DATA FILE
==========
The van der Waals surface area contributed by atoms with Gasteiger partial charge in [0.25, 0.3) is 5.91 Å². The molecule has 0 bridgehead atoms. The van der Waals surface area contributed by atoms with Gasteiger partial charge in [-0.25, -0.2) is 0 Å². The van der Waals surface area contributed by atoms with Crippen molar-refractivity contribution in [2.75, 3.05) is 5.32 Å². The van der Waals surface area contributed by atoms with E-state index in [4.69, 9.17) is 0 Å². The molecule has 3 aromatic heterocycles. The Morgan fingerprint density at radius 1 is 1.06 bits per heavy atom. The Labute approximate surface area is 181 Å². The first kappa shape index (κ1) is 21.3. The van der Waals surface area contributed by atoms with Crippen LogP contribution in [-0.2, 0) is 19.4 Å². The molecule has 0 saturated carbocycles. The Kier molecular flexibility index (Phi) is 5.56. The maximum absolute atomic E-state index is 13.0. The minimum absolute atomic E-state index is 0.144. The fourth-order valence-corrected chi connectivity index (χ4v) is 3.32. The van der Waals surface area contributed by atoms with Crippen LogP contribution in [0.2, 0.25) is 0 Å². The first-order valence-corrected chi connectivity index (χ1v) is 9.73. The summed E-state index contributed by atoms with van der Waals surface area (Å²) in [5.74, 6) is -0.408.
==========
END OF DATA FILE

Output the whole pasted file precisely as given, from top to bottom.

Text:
The van der Waals surface area contributed by atoms with Gasteiger partial charge in [0.25, 0.3) is 5.91 Å². The molecule has 0 bridgehead atoms. The van der Waals surface area contributed by atoms with Gasteiger partial charge in [-0.25, -0.2) is 0 Å². The van der Waals surface area contributed by atoms with Crippen molar-refractivity contribution in [2.75, 3.05) is 5.32 Å². The van der Waals surface area contributed by atoms with E-state index in [4.69, 9.17) is 0 Å². The molecule has 3 aromatic heterocycles. The Morgan fingerprint density at radius 1 is 1.06 bits per heavy atom. The Labute approximate surface area is 181 Å². The first kappa shape index (κ1) is 21.3. The van der Waals surface area contributed by atoms with Crippen LogP contribution in [-0.2, 0) is 19.4 Å². The molecule has 0 saturated carbocycles. The Kier molecular flexibility index (Phi) is 5.56. The maximum absolute atomic E-state index is 13.0. The minimum absolute atomic E-state index is 0.144. The fourth-order valence-corrected chi connectivity index (χ4v) is 3.32. The van der Waals surface area contributed by atoms with Crippen LogP contribution in [0.2, 0.25) is 0 Å². The first-order valence-corrected chi connectivity index (χ1v) is 9.73. The summed E-state index contributed by atoms with van der Waals surface area (Å²) in [5.74, 6) is -0.408.